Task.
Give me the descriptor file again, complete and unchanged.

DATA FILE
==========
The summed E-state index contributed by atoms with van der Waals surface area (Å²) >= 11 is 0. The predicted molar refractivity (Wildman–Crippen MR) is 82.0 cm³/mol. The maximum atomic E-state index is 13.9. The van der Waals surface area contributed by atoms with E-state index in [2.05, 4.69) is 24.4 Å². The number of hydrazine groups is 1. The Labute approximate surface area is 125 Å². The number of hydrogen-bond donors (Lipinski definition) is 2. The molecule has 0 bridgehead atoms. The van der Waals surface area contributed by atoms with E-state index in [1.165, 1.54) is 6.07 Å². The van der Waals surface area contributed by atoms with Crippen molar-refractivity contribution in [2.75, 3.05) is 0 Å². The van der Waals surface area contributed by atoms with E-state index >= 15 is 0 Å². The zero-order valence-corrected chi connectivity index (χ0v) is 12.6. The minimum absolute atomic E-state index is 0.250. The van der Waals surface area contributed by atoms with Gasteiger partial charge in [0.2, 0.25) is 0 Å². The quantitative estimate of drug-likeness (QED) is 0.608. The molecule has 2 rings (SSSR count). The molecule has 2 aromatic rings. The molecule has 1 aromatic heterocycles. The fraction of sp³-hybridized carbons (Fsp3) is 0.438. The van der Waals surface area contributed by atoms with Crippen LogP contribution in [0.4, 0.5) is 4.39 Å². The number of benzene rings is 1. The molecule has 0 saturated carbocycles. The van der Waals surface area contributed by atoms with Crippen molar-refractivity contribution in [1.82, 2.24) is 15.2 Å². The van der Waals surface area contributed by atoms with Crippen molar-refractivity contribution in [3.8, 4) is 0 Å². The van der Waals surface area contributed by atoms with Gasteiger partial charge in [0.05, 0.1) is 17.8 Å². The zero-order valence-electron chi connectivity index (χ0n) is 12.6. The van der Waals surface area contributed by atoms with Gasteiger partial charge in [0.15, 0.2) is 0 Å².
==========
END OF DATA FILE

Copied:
The summed E-state index contributed by atoms with van der Waals surface area (Å²) >= 11 is 0. The predicted molar refractivity (Wildman–Crippen MR) is 82.0 cm³/mol. The maximum atomic E-state index is 13.9. The van der Waals surface area contributed by atoms with E-state index in [2.05, 4.69) is 24.4 Å². The number of hydrazine groups is 1. The Labute approximate surface area is 125 Å². The number of hydrogen-bond donors (Lipinski definition) is 2. The molecule has 0 bridgehead atoms. The van der Waals surface area contributed by atoms with E-state index in [1.165, 1.54) is 6.07 Å². The van der Waals surface area contributed by atoms with Crippen molar-refractivity contribution in [2.75, 3.05) is 0 Å². The van der Waals surface area contributed by atoms with E-state index >= 15 is 0 Å². The zero-order valence-corrected chi connectivity index (χ0v) is 12.6. The minimum absolute atomic E-state index is 0.250. The van der Waals surface area contributed by atoms with Gasteiger partial charge in [0.2, 0.25) is 0 Å². The quantitative estimate of drug-likeness (QED) is 0.608. The molecule has 2 rings (SSSR count). The molecule has 2 aromatic rings. The molecule has 1 aromatic heterocycles. The fraction of sp³-hybridized carbons (Fsp3) is 0.438. The van der Waals surface area contributed by atoms with Crippen LogP contribution in [0.4, 0.5) is 4.39 Å². The number of benzene rings is 1. The molecule has 0 saturated carbocycles. The van der Waals surface area contributed by atoms with Crippen molar-refractivity contribution in [1.82, 2.24) is 15.2 Å². The van der Waals surface area contributed by atoms with Crippen molar-refractivity contribution in [3.8, 4) is 0 Å². The van der Waals surface area contributed by atoms with Gasteiger partial charge in [0.05, 0.1) is 17.8 Å². The zero-order valence-electron chi connectivity index (χ0n) is 12.6. The van der Waals surface area contributed by atoms with Gasteiger partial charge in [0.15, 0.2) is 0 Å².